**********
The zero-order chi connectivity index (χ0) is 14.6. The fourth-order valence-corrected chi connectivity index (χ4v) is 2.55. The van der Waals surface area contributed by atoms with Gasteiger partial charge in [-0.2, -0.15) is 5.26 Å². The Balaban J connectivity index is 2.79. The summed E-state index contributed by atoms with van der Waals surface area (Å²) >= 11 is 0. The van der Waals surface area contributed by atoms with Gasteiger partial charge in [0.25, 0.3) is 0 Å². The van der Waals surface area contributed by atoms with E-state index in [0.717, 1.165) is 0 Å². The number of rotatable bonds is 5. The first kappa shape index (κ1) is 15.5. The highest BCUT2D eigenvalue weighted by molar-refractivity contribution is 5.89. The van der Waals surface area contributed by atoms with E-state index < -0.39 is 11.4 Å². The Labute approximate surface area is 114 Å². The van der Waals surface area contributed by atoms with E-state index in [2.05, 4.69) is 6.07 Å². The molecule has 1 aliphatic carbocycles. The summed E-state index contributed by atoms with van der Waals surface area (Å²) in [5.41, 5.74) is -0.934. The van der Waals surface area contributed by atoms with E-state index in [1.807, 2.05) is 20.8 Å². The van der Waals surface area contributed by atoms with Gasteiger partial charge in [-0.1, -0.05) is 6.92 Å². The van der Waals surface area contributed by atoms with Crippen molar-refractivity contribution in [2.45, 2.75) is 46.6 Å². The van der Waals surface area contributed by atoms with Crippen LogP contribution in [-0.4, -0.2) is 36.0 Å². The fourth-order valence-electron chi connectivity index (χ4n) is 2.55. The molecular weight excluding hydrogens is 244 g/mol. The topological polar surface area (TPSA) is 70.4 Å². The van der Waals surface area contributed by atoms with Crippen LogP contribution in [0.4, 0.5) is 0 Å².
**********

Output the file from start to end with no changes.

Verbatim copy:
The zero-order chi connectivity index (χ0) is 14.6. The fourth-order valence-corrected chi connectivity index (χ4v) is 2.55. The van der Waals surface area contributed by atoms with Gasteiger partial charge in [-0.2, -0.15) is 5.26 Å². The Balaban J connectivity index is 2.79. The summed E-state index contributed by atoms with van der Waals surface area (Å²) >= 11 is 0. The van der Waals surface area contributed by atoms with Gasteiger partial charge in [0.25, 0.3) is 0 Å². The van der Waals surface area contributed by atoms with E-state index in [0.717, 1.165) is 0 Å². The number of rotatable bonds is 5. The first kappa shape index (κ1) is 15.5. The highest BCUT2D eigenvalue weighted by molar-refractivity contribution is 5.89. The van der Waals surface area contributed by atoms with E-state index < -0.39 is 11.4 Å². The Labute approximate surface area is 114 Å². The van der Waals surface area contributed by atoms with E-state index in [2.05, 4.69) is 6.07 Å². The molecule has 1 aliphatic carbocycles. The summed E-state index contributed by atoms with van der Waals surface area (Å²) in [5.41, 5.74) is -0.934. The van der Waals surface area contributed by atoms with E-state index in [1.807, 2.05) is 20.8 Å². The van der Waals surface area contributed by atoms with Gasteiger partial charge in [-0.1, -0.05) is 6.92 Å². The van der Waals surface area contributed by atoms with Crippen molar-refractivity contribution in [2.45, 2.75) is 46.6 Å². The van der Waals surface area contributed by atoms with Crippen LogP contribution in [-0.4, -0.2) is 36.0 Å². The fourth-order valence-electron chi connectivity index (χ4n) is 2.55. The molecular weight excluding hydrogens is 244 g/mol. The topological polar surface area (TPSA) is 70.4 Å². The van der Waals surface area contributed by atoms with Crippen LogP contribution in [0.4, 0.5) is 0 Å².